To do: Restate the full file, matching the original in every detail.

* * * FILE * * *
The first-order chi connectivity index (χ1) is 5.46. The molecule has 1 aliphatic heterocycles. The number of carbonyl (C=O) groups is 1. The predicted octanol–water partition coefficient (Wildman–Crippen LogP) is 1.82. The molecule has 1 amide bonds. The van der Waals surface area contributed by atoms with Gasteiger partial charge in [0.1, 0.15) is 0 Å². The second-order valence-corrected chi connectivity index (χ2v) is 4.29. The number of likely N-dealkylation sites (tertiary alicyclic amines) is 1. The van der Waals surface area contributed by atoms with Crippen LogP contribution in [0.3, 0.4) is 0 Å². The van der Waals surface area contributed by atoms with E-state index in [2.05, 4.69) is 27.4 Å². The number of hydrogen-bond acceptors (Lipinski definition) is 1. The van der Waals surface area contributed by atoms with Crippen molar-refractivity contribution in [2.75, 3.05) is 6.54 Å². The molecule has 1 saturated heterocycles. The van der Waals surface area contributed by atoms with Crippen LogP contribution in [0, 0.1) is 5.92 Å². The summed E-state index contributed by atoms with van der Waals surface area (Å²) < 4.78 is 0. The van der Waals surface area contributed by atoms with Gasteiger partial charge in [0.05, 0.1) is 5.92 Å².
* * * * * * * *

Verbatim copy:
The first-order chi connectivity index (χ1) is 5.46. The molecule has 1 aliphatic heterocycles. The number of carbonyl (C=O) groups is 1. The predicted octanol–water partition coefficient (Wildman–Crippen LogP) is 1.82. The molecule has 1 amide bonds. The van der Waals surface area contributed by atoms with Gasteiger partial charge in [0.1, 0.15) is 0 Å². The second-order valence-corrected chi connectivity index (χ2v) is 4.29. The number of likely N-dealkylation sites (tertiary alicyclic amines) is 1. The van der Waals surface area contributed by atoms with Crippen LogP contribution in [0.3, 0.4) is 0 Å². The van der Waals surface area contributed by atoms with E-state index in [2.05, 4.69) is 27.4 Å². The number of hydrogen-bond acceptors (Lipinski definition) is 1. The van der Waals surface area contributed by atoms with Crippen molar-refractivity contribution in [2.75, 3.05) is 6.54 Å². The molecule has 1 saturated heterocycles. The van der Waals surface area contributed by atoms with Crippen LogP contribution in [0, 0.1) is 5.92 Å². The summed E-state index contributed by atoms with van der Waals surface area (Å²) < 4.78 is 0. The van der Waals surface area contributed by atoms with Gasteiger partial charge in [0.05, 0.1) is 5.92 Å².